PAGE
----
Over the course of the past several years, the fire service has been subject to increasing scrutiny. Economic pressures, evolving communication technologies and changing social norms contribute to an environment where the many fire departments find themselves struggling to maintain a positive image.
In response to this trend, the IAFC issued Taking Responsibility for a Positive Public Perception (PDF), a resource that empowers fire-department officers and others to address the issues that threaten to erode the public trust in the fire and emergency service.
“The task force explains the reasons why this is a complex issue to resolve. Dramatic cultural, educational, socio-economic and demographic changes affect how we maintain a positive image and how the public perceives it,” said Ben May, contributing editor to Firehouse.com in a recent blog posting about the IAFC resource. “But one constant rings true: our behavior creates perception in every public setting. And perception is reality.”
Taking Responsibility for a Positive Public Perception discusses the recent image challenges of fire departments and the spiral effect created by increased scrutiny and defensive postures.
Cultural change has played a major role in image problems as well, but as the document describes, it can also play a major role in the solution. Embracing culture change as a positive evolution of the fire service’s tradition (rather than an opposing force) positions the fire and emergency service to improve its image. Taking Responsibility specifically addressed the double-edge sword presented by post-incident achievements, educational expectations, social media, generational differences and increasing EMS service.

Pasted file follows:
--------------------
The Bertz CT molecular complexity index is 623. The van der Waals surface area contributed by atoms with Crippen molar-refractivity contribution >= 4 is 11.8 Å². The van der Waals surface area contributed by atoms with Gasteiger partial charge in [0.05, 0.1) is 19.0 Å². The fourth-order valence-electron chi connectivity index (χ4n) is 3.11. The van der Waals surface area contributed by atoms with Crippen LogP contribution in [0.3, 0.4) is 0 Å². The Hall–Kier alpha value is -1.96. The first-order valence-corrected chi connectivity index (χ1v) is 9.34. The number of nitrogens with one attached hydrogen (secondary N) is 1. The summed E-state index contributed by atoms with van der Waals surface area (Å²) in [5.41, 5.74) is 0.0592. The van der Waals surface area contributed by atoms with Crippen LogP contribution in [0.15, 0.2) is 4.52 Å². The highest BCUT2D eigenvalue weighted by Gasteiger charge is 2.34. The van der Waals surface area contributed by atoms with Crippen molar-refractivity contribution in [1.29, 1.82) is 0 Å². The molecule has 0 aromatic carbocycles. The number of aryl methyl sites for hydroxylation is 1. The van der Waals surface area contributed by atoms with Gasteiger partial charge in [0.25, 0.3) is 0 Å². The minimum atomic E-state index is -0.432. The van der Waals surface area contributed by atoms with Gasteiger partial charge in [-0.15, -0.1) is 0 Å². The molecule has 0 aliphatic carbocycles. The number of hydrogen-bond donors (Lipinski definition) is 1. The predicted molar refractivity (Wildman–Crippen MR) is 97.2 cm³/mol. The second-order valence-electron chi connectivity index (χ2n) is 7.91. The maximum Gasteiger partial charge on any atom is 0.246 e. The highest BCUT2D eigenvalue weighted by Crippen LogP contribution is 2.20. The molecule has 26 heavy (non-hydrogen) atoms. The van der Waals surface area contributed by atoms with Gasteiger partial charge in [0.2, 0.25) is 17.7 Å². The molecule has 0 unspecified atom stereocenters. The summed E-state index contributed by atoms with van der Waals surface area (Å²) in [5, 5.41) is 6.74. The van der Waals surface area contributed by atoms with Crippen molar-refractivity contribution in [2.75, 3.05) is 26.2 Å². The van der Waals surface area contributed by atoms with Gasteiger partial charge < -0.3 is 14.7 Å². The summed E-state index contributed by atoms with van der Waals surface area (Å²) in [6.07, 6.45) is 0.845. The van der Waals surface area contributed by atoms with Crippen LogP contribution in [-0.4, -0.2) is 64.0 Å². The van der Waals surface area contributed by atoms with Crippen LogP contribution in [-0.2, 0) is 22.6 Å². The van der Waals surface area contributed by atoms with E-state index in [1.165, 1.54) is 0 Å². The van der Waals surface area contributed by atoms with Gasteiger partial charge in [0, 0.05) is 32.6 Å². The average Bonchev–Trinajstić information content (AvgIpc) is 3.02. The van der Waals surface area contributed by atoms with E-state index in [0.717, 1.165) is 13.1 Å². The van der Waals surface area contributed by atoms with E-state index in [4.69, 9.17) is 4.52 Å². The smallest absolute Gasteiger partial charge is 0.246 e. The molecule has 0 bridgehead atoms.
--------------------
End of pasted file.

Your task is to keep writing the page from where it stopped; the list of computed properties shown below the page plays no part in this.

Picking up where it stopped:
Fire chiefs and chief officers have the ability to strengthen a positive public perception, but the first step is to acknowledge that the fire and emergency service bears some responsibility for the current environment and are solely responsible for improving the situation.
Taking Responsibility outlines 10 action items to help get you there.
- Assume cultural leadership.
- Discuss department image and community expectations.
- Review department policies.
- Adopt best business practices.
- Train and listen to future leaders.
- Develop relationships with the medias.
- Proactively demonstrate value to the community.
- Develop a proactive social-media policy.
- Focus on labor-management.
- Listen to your community and department members.
The document also offers a number of appendices that offer practical solutions for helping achieve your goals, such as tips on preparing for budget discussions and community meetings, strategies for working with elected officials and the benefits of community surveys.
By taking action and sharing what we’ve learned, we can all continue to build the tools and resources to improve our collective image and maintain the level of trust the fire and emergency service has enjoyed for generations.